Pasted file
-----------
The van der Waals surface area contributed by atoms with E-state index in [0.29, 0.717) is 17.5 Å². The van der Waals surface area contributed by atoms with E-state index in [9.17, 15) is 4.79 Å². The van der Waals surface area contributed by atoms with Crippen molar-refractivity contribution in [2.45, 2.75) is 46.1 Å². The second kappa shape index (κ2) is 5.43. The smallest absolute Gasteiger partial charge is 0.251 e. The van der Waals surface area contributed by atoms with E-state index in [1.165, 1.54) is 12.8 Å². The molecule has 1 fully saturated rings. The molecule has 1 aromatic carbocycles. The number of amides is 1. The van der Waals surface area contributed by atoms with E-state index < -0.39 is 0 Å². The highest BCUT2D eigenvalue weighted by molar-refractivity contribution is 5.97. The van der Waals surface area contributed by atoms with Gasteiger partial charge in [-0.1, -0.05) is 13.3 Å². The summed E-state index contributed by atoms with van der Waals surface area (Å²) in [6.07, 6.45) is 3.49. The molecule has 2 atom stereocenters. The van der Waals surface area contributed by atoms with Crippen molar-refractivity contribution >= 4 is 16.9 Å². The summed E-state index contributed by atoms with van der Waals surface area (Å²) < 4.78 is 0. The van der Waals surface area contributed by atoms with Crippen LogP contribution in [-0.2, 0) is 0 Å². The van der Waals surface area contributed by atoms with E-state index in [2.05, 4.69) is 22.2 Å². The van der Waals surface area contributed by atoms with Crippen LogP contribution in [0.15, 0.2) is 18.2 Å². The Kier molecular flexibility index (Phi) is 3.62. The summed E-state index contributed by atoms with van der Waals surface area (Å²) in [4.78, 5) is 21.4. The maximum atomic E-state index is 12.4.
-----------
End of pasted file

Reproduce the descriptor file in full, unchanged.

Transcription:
The van der Waals surface area contributed by atoms with E-state index in [0.29, 0.717) is 17.5 Å². The van der Waals surface area contributed by atoms with E-state index in [9.17, 15) is 4.79 Å². The van der Waals surface area contributed by atoms with Crippen molar-refractivity contribution in [2.45, 2.75) is 46.1 Å². The second kappa shape index (κ2) is 5.43. The smallest absolute Gasteiger partial charge is 0.251 e. The van der Waals surface area contributed by atoms with E-state index in [1.165, 1.54) is 12.8 Å². The molecule has 1 fully saturated rings. The molecule has 1 aromatic carbocycles. The number of amides is 1. The van der Waals surface area contributed by atoms with E-state index < -0.39 is 0 Å². The highest BCUT2D eigenvalue weighted by molar-refractivity contribution is 5.97. The van der Waals surface area contributed by atoms with Gasteiger partial charge in [-0.1, -0.05) is 13.3 Å². The summed E-state index contributed by atoms with van der Waals surface area (Å²) in [6.07, 6.45) is 3.49. The molecule has 2 atom stereocenters. The van der Waals surface area contributed by atoms with Crippen molar-refractivity contribution >= 4 is 16.9 Å². The summed E-state index contributed by atoms with van der Waals surface area (Å²) < 4.78 is 0. The van der Waals surface area contributed by atoms with Crippen LogP contribution in [-0.2, 0) is 0 Å². The van der Waals surface area contributed by atoms with E-state index in [2.05, 4.69) is 22.2 Å². The van der Waals surface area contributed by atoms with Crippen LogP contribution in [0.15, 0.2) is 18.2 Å². The Kier molecular flexibility index (Phi) is 3.62. The summed E-state index contributed by atoms with van der Waals surface area (Å²) in [4.78, 5) is 21.4. The maximum atomic E-state index is 12.4.